Thus prepared, she used a running stitch to anchor down the various elements of her landscape, and then she made the word Mom, but when Mom didn’t contrast enough with the background, she added a square of blue behind it so it would draw the eye, because “if you want someone to notice something, you need to make it pop.”
And why, exactly, did Mom need to be noticed?
Well, because it was a gift. For me. Since I had been too busy to work on my own landscape block lately, she decided to work on one for me.
A few days later, B was looking for a bird. Not just any bird, but one she could put in a paper lunch sack and bring to school as part of a book report. They had to collect 4 items to represent characters or events in the book they read and then present them to the class, and she needed a bird.
There are some beautiful handsewn birds all over Pinterest and Etsy, and I’ve pinned quite a few of them as things I would like to make when I have a moment. When I looked at her sweet face, stressed by the need to find a bird she could bring to school, I knew what we had to do.
We had to sew. Together. And make a bird.
Together, we cut out two sides for our bird, and then a panel to make the bottom. We cut out little wings, and a decorative bit for the middle of the wing, and then we set to stitching. We started with buttonhole stitch, since she was comfortable with it, and then I taught her chain stitch, which was one of the TAST stitches that we skipped. We worked together, passing the felt pieces back and forth, me stitching a bit to show her how, her doing a few then getting frustrated, me taking it back to demonstrate once more, and finally, success, and she would finish it off.
We worked for about half an hour, and then C from next door came calling. To my surprise, B invited her to come embroider with us. C looked somewhat skeptical, but she figured she could come at watch, at least.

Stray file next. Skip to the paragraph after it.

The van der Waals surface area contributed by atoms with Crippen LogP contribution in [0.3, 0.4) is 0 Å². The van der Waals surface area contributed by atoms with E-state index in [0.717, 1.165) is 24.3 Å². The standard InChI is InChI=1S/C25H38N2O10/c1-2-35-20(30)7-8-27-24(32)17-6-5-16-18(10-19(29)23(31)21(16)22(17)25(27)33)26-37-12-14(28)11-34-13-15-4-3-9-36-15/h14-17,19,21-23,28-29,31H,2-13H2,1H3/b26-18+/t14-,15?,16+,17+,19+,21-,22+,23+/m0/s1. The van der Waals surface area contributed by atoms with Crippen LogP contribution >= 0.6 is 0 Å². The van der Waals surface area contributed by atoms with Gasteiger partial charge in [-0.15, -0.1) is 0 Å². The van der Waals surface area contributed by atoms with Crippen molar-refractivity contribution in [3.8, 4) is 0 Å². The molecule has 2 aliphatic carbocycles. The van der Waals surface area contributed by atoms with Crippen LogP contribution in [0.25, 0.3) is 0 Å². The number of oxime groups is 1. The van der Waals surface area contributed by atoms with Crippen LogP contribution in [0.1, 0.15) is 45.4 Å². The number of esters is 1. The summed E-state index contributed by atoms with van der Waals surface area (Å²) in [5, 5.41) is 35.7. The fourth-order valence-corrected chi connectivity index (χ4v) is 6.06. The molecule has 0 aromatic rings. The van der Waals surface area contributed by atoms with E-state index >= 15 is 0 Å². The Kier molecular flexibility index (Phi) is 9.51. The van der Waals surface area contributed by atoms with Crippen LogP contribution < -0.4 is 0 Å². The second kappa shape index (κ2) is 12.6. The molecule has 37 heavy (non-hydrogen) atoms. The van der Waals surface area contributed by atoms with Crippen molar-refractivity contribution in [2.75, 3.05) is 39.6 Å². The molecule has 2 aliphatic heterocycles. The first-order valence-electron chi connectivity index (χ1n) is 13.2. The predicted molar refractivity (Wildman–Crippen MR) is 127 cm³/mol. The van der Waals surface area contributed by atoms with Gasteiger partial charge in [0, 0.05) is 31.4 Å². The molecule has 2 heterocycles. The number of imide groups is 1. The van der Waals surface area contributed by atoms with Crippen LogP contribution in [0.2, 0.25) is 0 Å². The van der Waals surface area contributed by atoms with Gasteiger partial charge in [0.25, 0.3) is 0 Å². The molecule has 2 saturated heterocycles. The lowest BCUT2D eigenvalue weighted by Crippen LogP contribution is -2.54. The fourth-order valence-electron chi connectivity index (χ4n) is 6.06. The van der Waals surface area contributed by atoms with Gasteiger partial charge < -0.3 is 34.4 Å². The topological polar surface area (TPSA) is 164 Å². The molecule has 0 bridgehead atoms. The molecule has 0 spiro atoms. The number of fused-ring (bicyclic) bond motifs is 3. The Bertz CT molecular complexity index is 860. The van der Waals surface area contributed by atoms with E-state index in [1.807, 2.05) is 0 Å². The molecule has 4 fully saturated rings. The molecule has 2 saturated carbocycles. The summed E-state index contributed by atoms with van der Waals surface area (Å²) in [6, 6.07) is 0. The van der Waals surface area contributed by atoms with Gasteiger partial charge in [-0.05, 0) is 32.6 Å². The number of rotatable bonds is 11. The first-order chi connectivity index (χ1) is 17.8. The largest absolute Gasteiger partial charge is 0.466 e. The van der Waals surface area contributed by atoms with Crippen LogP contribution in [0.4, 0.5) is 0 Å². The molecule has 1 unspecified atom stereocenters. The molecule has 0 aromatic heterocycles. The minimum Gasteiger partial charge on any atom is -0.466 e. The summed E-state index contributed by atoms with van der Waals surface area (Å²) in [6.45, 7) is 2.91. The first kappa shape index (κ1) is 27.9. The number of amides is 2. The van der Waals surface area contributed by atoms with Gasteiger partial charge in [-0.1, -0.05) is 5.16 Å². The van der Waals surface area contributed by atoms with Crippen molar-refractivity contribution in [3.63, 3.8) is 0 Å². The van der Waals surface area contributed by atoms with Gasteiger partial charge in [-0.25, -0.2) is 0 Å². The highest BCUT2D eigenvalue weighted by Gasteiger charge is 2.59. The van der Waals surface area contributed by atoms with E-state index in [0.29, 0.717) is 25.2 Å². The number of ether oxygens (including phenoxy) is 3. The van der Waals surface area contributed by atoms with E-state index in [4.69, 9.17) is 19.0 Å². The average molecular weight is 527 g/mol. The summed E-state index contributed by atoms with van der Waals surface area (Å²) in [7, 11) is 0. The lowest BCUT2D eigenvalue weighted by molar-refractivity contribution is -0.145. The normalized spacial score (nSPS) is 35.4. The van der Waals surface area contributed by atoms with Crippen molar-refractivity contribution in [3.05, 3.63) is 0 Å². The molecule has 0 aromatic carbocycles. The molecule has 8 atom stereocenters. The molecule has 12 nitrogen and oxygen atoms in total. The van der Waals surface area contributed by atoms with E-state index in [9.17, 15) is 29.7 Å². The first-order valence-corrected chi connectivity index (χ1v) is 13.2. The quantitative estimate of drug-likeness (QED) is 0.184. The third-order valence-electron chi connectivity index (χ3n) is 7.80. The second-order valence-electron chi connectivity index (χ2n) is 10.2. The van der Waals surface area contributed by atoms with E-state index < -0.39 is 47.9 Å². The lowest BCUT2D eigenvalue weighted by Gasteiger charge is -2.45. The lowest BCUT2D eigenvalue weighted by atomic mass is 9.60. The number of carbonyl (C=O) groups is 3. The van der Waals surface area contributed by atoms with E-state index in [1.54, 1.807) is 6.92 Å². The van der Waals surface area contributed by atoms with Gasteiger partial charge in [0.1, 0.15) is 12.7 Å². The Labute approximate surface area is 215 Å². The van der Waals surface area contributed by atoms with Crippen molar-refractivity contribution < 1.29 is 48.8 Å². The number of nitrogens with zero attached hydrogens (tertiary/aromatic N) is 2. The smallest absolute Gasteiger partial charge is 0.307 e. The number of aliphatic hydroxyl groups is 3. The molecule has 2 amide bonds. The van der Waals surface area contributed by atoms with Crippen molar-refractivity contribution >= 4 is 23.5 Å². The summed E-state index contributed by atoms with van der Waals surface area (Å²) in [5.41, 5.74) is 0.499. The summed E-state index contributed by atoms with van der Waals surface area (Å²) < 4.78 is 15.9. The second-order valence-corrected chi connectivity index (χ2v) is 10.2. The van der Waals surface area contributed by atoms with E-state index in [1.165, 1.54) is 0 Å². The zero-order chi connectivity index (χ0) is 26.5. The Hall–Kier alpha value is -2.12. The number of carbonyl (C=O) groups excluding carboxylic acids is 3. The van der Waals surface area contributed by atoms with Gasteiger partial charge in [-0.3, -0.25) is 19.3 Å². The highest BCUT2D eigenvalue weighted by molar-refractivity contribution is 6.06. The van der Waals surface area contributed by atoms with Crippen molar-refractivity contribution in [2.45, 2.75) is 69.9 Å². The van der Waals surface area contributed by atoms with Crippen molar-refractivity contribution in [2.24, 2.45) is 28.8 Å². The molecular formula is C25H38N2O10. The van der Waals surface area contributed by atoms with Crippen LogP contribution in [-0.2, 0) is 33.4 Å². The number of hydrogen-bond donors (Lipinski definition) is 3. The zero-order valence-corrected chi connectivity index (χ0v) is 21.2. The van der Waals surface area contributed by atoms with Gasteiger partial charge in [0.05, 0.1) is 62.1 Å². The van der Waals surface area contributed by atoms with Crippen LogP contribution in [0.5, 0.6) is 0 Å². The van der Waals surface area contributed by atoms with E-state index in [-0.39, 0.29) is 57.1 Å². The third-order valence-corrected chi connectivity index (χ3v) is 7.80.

Of course, B wouldn’t let her.
“Here’s some fabric. Do you know how to thread a needle? I’ll do it for you. What colour do you want?” and so on, until a few moments later, C was sitting there, needle and thread in hand, unsure what to do.
“Teach her the running stitch, Mom!” I was told, and so I did. And then the lazy daisy, and then a straight stitch, and then — because C wanted to sew a rose — how to do a spider web stitch rose.
B was full of advice and suggestions and commiseration when the thread slipped out of the needle. She was full of encouragement, too. But what really caught my attention was the lectures.
“It takes a bit of practice before you get the hang of it, you know. Keep going, you’re doing great, and you’ll get better the more you do it.”
“It doesn’t matter if it doesn’t look perfect. It’s your first time trying, after all!”
And, most hilariously of all:
“Don’t forget, I’ve been doing this for years. You’ve only just started.”
It seems she hasn’t been ignoring my lectures after all.
A while later, I’m not sure how long since we were, after all, busy sewing and not paying attention to the clock, C’s brother came to fetch her. Off she went, leaving her work behind with a disgusted frown. No, she did not want to take it home. It was terrible, after all.
My daughter, who only days before had expressed exactly the same sentiment, carefully picked up the little flower garden C had been working on and handed it tenderly to C’s brother.
“She’s going to want it later,” she told him with a sage nod.
Afterwards, as we poked stuffing into the little felt bird and B carefully whip-stitched the final edges together, I asked her about that moment upstairs. About why, when faced with C’s absolute rejection and a refusal to take the sewing home, B had persisted enough to insist C’s brother take it home and show it to their mother.
“She’s going to be so proud of it. She just doesn’t know it yet.”